Suit: Lifeguard was in office when teen drowned at Kennedy HS
Subscribe for unlimited digital access.
Try one month for $1!
Subscribe for unlimited digital access. Try one month for $1!
A lifeguard was in an office adjacent to the pool at a Garfield Ridge neighborhood high school when a 14-year-old boy with autism drowned earlier this year on the Southwest Side, the teen’s family says.
Rosario Gomez did not know how to swim when he went into the pool the afternoon of Jan. 25 with his special education class at Kennedy High School, 6325 W. 56th St., according to a lawsuit filed Wednesday against the Chicago Board of Education by the boy’s mother, Yolanda Juarez.
Gomez was unsupervised as he moved toward the deep end of the pool, and his cognitive disabilities “made it harder for him to communicate when he was in trouble,” the suit says.
The lifeguard, who is not named in the suit, was using a computer in an office next to the pool when the boy went under, according to the suit, which says Gomez went unnoticed at the bottom of the pool “for a sufficient amount of time to render subsequent efforts at resuscitation unsuccessful.”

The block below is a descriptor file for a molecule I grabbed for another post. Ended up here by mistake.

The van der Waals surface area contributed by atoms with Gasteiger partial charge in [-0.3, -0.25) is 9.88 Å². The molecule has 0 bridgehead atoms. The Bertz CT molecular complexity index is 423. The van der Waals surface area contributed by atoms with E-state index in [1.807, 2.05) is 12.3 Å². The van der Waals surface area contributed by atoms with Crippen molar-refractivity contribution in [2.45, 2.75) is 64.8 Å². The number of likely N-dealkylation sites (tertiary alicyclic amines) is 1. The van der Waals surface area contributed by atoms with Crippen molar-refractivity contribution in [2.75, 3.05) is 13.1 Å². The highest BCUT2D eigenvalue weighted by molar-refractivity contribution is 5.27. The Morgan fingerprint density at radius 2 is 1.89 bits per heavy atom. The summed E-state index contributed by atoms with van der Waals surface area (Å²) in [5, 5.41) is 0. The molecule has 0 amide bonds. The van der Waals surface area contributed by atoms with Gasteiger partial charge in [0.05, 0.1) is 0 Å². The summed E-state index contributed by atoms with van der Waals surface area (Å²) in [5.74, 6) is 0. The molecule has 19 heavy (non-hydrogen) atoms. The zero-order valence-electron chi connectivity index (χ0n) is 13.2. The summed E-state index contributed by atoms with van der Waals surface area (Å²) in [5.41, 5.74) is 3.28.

Gomez had been pulled out of the water by the time paramedics arrived, and he was taken to MacNeal Hospital in Berwyn where he died at 2:18 p.m., authorities said. An autopsy found the West Elsdon resident had drowned and ruled his death an accident.
“The Chicago Public Schools family mourns the tragic loss of one of our students earlier today,” CPS spokesman Michael Passman said at the time. “Our condolences go out to the student’s family, and our thoughts are with the entire Kennedy community. CPS is conducting a thorough investigation of the incident.”
Passman declined to comment Wednesday on the pending litigation.
Gomez, who also went by his middle name Israel, loved riding trains and going to school, according to a GoFundMe campaign that raised nearly $17,000 to cover funeral expenses. He is survived by his mother and sister, the suit says.
“His autism was what made him strong, what made him unique,” a description on the GoFundMe said. “His family was addicted to his charming ways.”
The two-count wrongful death suit claims Gomez should have received one-on-one training, been given a flotation device or at least been paired with a buddy under “constant supervision.” His family is seeking more than $100,000 in damages.